# Lack of savings. Unlike pre-funded pension plans that use returns on investments to cover long-term costs, cities and schools pay health care bills every year when they come due. This pay-as-you-go method means no money is set aside for the millions of dollars in future costs.

"The public-sector unions, lax oversight and these loosey-goosey accounting rules allowed them to get away with it," Graham said.

"Thank goodness the Government Accounting Standards Board has finally put a stop to it. But it's many years too late."

Now what?
Now that they know what they owe, officials at many valley school districts and cities are only starting to figure out how to pay off the debt.

The new accounting standards don't kick in for many until 2008. And they only require putting the costs on the books; not necessarily funding them.

But bond-raters are expected to penalize governments carrying large debts. That could impact how much a city or school pays to borrow money for infrastructure projects - or their ability to borrow at all.

The 28,000-student Desert Sands Unified School District is already taking action to rein in the cost. They've negotiated with employee unions to reduce expenses, including having teachers work another five years, to age 60, before they get retirement health care.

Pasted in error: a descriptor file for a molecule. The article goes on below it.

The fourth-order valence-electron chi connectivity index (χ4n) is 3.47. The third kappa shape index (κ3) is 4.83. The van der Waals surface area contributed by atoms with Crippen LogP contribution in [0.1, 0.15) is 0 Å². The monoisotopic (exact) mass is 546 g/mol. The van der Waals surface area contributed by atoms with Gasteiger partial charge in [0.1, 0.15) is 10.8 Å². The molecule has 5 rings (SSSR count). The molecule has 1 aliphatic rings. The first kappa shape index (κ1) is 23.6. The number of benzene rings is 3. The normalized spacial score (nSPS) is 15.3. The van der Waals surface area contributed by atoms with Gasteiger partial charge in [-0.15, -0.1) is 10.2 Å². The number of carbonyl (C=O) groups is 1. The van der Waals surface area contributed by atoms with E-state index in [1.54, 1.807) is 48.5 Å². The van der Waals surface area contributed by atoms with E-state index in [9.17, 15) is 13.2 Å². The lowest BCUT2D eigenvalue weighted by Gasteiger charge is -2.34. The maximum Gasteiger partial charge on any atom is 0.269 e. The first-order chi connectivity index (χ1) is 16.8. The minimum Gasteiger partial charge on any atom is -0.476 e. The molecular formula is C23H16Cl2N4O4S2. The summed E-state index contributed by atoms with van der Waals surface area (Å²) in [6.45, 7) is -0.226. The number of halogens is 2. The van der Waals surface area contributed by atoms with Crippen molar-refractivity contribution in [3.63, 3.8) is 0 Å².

Assistant Superintendent Charlene Whitlinger told school board members this fall they should begin setting aside $1 million starting this year, and more in subsequent years, to meet the district's 30-year obligation. Borrowing money through bonds remains a possibility.

Palm Springs Unified has banked about $3 million to "start chipping away at this," assistant superintendent Jim Novak said.

It will allow the district to buy some time and see how lenders react to other school districts deep in the red because of healthcare costs.

"This doesn't seem like a lot, but it's probably $3 million more than most other school districts have set aside," he said.

And it's not just the district officials who are trying to curb the costs.

The California Teachers Association has made an effort to help limit the rising costs without having to reduce the benefits to teachers and other school employees.

The union is among the many groups that have teamed up for the California Health Care Coalition, a group of private and public sector employers and workers that are addressing the issue by pooling together to reduce overall health care costs.